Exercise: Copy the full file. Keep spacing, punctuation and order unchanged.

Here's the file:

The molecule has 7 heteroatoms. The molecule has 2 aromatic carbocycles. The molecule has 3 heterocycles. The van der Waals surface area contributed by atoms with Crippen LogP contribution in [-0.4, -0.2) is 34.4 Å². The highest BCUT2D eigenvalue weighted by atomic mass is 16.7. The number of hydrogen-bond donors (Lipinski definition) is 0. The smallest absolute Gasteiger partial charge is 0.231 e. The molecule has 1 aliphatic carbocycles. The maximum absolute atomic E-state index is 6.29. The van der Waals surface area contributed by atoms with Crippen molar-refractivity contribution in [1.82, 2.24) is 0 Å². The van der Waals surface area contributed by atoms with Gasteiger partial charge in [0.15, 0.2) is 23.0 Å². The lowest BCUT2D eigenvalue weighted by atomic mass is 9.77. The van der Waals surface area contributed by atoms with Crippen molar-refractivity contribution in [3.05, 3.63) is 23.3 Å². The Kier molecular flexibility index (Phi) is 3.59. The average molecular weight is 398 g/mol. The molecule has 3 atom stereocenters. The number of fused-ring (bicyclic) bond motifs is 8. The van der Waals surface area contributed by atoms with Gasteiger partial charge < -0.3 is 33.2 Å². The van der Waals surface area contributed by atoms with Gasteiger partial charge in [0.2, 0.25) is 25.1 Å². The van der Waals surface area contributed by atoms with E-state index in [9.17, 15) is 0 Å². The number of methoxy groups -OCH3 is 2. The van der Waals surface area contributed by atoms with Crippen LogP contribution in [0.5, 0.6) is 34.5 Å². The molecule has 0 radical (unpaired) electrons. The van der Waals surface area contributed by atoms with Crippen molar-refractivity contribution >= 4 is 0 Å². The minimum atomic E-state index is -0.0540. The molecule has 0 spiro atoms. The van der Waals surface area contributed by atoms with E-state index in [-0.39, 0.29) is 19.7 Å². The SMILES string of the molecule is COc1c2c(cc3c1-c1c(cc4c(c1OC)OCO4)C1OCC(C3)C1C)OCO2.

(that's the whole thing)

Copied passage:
The molecule has 7 heteroatoms. The molecule has 2 aromatic carbocycles. The molecule has 3 heterocycles. The van der Waals surface area contributed by atoms with Crippen LogP contribution in [-0.4, -0.2) is 34.4 Å². The highest BCUT2D eigenvalue weighted by atomic mass is 16.7. The number of hydrogen-bond donors (Lipinski definition) is 0. The smallest absolute Gasteiger partial charge is 0.231 e. The molecule has 1 aliphatic carbocycles. The maximum absolute atomic E-state index is 6.29. The van der Waals surface area contributed by atoms with Crippen molar-refractivity contribution in [1.82, 2.24) is 0 Å². The van der Waals surface area contributed by atoms with Gasteiger partial charge in [0.15, 0.2) is 23.0 Å². The lowest BCUT2D eigenvalue weighted by atomic mass is 9.77. The van der Waals surface area contributed by atoms with Crippen molar-refractivity contribution in [3.05, 3.63) is 23.3 Å². The Kier molecular flexibility index (Phi) is 3.59. The average molecular weight is 398 g/mol. The molecule has 3 atom stereocenters. The number of fused-ring (bicyclic) bond motifs is 8. The van der Waals surface area contributed by atoms with Gasteiger partial charge < -0.3 is 33.2 Å². The van der Waals surface area contributed by atoms with Gasteiger partial charge in [0.2, 0.25) is 25.1 Å². The van der Waals surface area contributed by atoms with E-state index in [9.17, 15) is 0 Å². The number of methoxy groups -OCH3 is 2. The van der Waals surface area contributed by atoms with Crippen LogP contribution in [0.5, 0.6) is 34.5 Å². The molecule has 0 radical (unpaired) electrons. The van der Waals surface area contributed by atoms with Crippen molar-refractivity contribution >= 4 is 0 Å². The minimum atomic E-state index is -0.0540. The molecule has 0 spiro atoms. The van der Waals surface area contributed by atoms with E-state index in [-0.39, 0.29) is 19.7 Å². The SMILES string of the molecule is COc1c2c(cc3c1-c1c(cc4c(c1OC)OCO4)C1OCC(C3)C1C)OCO2.